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Category: General Publications

Title: Characteristics of mule deer day-bed and forage sites in current-condition and restoration-treated ponderosa pine forest

Author: Germaine, S.S. , Germaine, H.L. , Boe, S.

Subject: Ecological Restoration, Gambel Oak (Quercus gambelii), Wildlife, Ponderosa pine (Pinus ponderosa)

Abstract: We characterized microhabitat (structure and microclimate) at 236 mule deer (Odocoileus hemionus) day-beds, 152 diurnal forage sites, and 439 random locations during summers of 19982000. Our objectives were to 1) identify important microhabitat characteristics of day-beds and forage sites in untreated forest, 2) compare relative availability of bed and forage sites having these characteristics between forest types, 3) determine whether mule deer selected either forest type disproportionately for these activities, and 4) compare characteristics of day-bed and forage sites between forest types. Mule deer selected bed and forage sites with specific characteristics in untreated forest each year. Site temperature and canopy closure were the most influential attributes in bed-site selection, while forage availability best described forage sites. Availability of characteristic day-bed microhabitat was reduced 50100(percent), while forage characteristics increased 3166(percent) each year in treated forest. Foraging mule deer selected treated forest in 1 year but demonstrated no preference in 2 years. Mule deer continued to use daybeds in both forest types each year as expected based on proportional area of each forest type, but did so in treated forest in 1999 by utilizing a novel suite of microhabitat features. Bed sites in each forest type had similar levels of midstory canopy closure, but treated forest bed sites were warmer in one year, exclusively located under oaks (Quercus gambelii) rather than conifers, and less concealed than untreated forest beds. Small oak stands were the only dense patches retained in the restoration prescription we examined and provided marginal thermal and hiding cover for day-bed use by female mule deer. These differences may increase thermoregulatory stress and the potential for increased disturbance and predation of female mule deer and fawns during summer. We recommend retaining 0.04-ha patches of dense bedding and hiding cover in areas where both forest restoration and mule deer are management concerns.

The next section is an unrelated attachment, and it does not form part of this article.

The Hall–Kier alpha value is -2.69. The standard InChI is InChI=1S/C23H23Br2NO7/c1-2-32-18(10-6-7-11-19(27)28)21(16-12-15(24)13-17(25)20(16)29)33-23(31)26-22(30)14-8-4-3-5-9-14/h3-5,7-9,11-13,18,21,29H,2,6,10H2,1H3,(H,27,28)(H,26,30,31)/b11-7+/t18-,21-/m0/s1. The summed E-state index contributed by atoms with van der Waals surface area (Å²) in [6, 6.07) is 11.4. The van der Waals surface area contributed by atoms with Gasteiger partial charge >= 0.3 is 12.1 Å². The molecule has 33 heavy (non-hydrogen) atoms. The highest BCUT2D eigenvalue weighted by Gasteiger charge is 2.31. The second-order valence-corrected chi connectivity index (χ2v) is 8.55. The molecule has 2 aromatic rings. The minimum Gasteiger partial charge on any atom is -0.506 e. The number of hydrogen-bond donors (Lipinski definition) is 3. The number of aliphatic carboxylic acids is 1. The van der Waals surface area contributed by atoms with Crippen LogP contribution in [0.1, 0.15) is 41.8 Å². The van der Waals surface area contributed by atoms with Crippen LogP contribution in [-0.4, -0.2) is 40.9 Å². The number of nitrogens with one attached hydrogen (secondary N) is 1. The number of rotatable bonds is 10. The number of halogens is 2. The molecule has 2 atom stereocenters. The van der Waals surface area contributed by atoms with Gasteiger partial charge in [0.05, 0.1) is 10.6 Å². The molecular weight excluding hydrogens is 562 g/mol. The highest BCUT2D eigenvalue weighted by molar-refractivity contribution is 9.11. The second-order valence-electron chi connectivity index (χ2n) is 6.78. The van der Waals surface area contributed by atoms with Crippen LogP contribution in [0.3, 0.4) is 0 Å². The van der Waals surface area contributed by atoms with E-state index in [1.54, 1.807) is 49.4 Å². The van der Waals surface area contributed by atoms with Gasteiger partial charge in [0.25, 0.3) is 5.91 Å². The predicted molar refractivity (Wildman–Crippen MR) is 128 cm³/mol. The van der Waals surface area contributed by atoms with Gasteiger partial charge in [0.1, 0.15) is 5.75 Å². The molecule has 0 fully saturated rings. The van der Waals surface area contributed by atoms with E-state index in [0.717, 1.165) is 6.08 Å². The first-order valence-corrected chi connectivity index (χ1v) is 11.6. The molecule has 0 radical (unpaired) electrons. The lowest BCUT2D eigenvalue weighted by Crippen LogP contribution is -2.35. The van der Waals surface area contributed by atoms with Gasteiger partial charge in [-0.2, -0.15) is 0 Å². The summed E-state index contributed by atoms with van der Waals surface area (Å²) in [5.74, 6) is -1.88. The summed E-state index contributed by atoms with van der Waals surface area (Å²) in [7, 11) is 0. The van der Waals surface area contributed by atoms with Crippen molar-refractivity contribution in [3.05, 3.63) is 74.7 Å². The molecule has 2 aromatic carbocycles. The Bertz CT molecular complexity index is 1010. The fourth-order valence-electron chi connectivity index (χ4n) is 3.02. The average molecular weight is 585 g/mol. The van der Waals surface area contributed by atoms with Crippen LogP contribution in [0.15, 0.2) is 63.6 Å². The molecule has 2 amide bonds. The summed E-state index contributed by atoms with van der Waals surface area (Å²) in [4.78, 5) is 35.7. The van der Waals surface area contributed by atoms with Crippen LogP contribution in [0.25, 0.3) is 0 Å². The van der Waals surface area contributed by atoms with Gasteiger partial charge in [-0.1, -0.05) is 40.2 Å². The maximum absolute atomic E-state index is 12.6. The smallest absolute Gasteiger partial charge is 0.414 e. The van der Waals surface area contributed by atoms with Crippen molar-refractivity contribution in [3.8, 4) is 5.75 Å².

Date: 2004

Type: Journal

Source: Wildlife Society Bulletin

Identifier: 32(2):554-564

Publisher: Wildlife Society

Format: PDF

Language: English